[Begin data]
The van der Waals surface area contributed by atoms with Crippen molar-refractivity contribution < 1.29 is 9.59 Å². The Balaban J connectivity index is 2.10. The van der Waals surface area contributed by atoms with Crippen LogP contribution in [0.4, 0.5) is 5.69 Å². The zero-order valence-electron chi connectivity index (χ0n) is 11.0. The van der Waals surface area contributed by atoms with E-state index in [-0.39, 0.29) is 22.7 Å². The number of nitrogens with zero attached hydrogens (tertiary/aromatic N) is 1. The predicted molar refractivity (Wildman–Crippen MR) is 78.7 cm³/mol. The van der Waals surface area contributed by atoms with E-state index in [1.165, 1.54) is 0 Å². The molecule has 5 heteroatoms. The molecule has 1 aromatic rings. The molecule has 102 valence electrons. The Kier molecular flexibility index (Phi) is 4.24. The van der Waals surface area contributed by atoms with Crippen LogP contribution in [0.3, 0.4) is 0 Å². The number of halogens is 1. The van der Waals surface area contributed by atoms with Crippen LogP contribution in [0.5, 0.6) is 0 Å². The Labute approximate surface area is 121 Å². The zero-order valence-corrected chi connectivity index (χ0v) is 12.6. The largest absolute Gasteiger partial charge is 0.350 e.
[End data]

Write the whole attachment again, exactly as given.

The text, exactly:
The van der Waals surface area contributed by atoms with Crippen molar-refractivity contribution < 1.29 is 9.59 Å². The Balaban J connectivity index is 2.10. The van der Waals surface area contributed by atoms with Crippen LogP contribution in [0.4, 0.5) is 5.69 Å². The zero-order valence-electron chi connectivity index (χ0n) is 11.0. The van der Waals surface area contributed by atoms with E-state index in [-0.39, 0.29) is 22.7 Å². The number of nitrogens with zero attached hydrogens (tertiary/aromatic N) is 1. The predicted molar refractivity (Wildman–Crippen MR) is 78.7 cm³/mol. The van der Waals surface area contributed by atoms with E-state index in [1.165, 1.54) is 0 Å². The molecule has 5 heteroatoms. The molecule has 1 aromatic rings. The molecule has 102 valence electrons. The Kier molecular flexibility index (Phi) is 4.24. The van der Waals surface area contributed by atoms with Crippen LogP contribution in [0.3, 0.4) is 0 Å². The number of halogens is 1. The van der Waals surface area contributed by atoms with Crippen LogP contribution in [0.5, 0.6) is 0 Å². The Labute approximate surface area is 121 Å². The zero-order valence-corrected chi connectivity index (χ0v) is 12.6. The largest absolute Gasteiger partial charge is 0.350 e.